That was the inspiration for creating Vertosa. We are an ingredient technology company that speeds along those product development. It's like, you want to create a product, we will tell you how to do it, and we will make the ingredients that you can rely on that creates a consistent and approachable product. From day one, we're like we're not going to try to do more than what our specialty is. We-


Angel Gambino:

[inaudible] I pressure you occasionally, even from a-


Ben Larson:

Yeah. No, from day one.


Angel Gambino:

... [crosstalk] standpoint. Purely from [crosstalk]


Ben Larson:

Yeah. I mean [crosstalk]


Angel Gambino:

As an entrepreneur, I love that you focus on B2B because the TAM overall, the total addressable market, is much bigger and your costs are lower because we know how costly it is to build consumer brands, especially when you're still at the market making stage. Yeah. As a consumer, I can see so much opportunity.


Ben Larson:

Yeah. I know. Yeah, some of our very early investors, including you, were just like, "Oh, what about ..." I'm not going to say who, but they're like, "Oh, what about five-hour high." I'm like [inaudible] I'm like, "No, that's a terrible idea." I'm lik, "That's exactly why we're not going to do it because that branding is terrible."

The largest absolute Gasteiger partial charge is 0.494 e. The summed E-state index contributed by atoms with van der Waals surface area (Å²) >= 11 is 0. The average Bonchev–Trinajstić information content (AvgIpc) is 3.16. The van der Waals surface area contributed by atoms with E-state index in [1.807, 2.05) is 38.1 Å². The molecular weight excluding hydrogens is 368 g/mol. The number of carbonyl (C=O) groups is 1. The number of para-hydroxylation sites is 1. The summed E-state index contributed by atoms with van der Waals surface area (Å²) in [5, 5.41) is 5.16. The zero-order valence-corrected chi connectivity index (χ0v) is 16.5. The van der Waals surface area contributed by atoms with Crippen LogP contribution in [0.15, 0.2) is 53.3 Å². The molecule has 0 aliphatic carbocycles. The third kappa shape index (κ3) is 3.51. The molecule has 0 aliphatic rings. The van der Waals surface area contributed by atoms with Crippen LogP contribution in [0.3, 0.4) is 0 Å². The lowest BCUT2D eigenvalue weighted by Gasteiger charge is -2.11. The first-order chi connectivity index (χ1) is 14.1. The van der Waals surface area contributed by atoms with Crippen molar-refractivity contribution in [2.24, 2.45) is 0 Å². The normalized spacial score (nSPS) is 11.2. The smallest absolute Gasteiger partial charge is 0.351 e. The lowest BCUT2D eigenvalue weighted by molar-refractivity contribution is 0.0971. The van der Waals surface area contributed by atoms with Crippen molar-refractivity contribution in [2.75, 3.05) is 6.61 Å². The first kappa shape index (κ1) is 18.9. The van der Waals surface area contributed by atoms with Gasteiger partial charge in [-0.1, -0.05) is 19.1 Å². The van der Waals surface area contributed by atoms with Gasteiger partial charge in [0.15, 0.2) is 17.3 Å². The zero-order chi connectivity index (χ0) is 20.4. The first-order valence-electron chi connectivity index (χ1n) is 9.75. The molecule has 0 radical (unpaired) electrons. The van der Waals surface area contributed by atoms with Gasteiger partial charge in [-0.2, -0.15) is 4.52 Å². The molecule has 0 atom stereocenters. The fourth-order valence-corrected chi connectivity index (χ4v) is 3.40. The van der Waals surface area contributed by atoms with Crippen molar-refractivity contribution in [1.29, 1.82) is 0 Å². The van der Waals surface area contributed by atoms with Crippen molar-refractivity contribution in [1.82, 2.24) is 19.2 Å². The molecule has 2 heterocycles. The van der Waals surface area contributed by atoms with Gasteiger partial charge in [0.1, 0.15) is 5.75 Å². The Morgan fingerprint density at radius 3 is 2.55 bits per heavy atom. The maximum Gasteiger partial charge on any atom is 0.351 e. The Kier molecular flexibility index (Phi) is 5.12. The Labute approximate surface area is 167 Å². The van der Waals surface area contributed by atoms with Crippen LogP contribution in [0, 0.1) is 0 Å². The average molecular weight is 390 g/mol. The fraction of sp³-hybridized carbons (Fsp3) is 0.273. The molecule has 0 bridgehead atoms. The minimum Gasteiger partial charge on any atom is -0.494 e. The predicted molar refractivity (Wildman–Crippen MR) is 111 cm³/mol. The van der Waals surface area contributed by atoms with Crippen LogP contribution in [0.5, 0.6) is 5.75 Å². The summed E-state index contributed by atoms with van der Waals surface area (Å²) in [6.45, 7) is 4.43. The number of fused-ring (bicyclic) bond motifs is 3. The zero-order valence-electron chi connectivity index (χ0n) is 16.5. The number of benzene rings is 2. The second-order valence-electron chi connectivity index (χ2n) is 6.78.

Angel Gambino:

Yeah.


Ben Larson:

[inaudible] Not only that, it was just we saw the opportunity to improve everyone's products, right? And to play just a supportive role. The intel inside, so to speak. Right? We pushed back constantly in our first year of operation when we're really small. We were three of us, and we're like, "This is nice, but can we just acquire you guys? How much for exclusivity?" It's like, "No exclusivity, no acquisitions. We are building this for everyone to lift up the industry," and that's what we've been doing ever since. For two and a half years, we've been leading with science, building trust, earning trust every day, and just really excited about where it's led us. We are integral to the supply chain and we have partners and friends all around us, right?



It's like whether you're an oil manufacturer, co-packer, a brand, we're all working together to just create the best products, and that's the beautiful, full circle. Everything is that ... My passion is for helping people realize their dreams, right? People might come to us and say, "Hey, we just need to put THC or CBD in our product," and we'll happily serve them. But I love it when an entrepreneur comes and they say, "Here's my pitch deck." It's like I get to start asking questions about, well, who are you trying to sell this to? What's the experience that you're trying to market? That's when the startup kicks in, and I get to do a little bit of advising. But what comes out of that is a well-formulated targeted product that has a chance of survival.


Angel Gambino:

I think-


Ben Larson:

[crosstalk 00:10:56].


Angel Gambino:

Sure, and I think we should tell people what Vertosa is and what it produces. Before [crosstalk]


Ben Larson:

Good starting point usually.


Angel Gambino: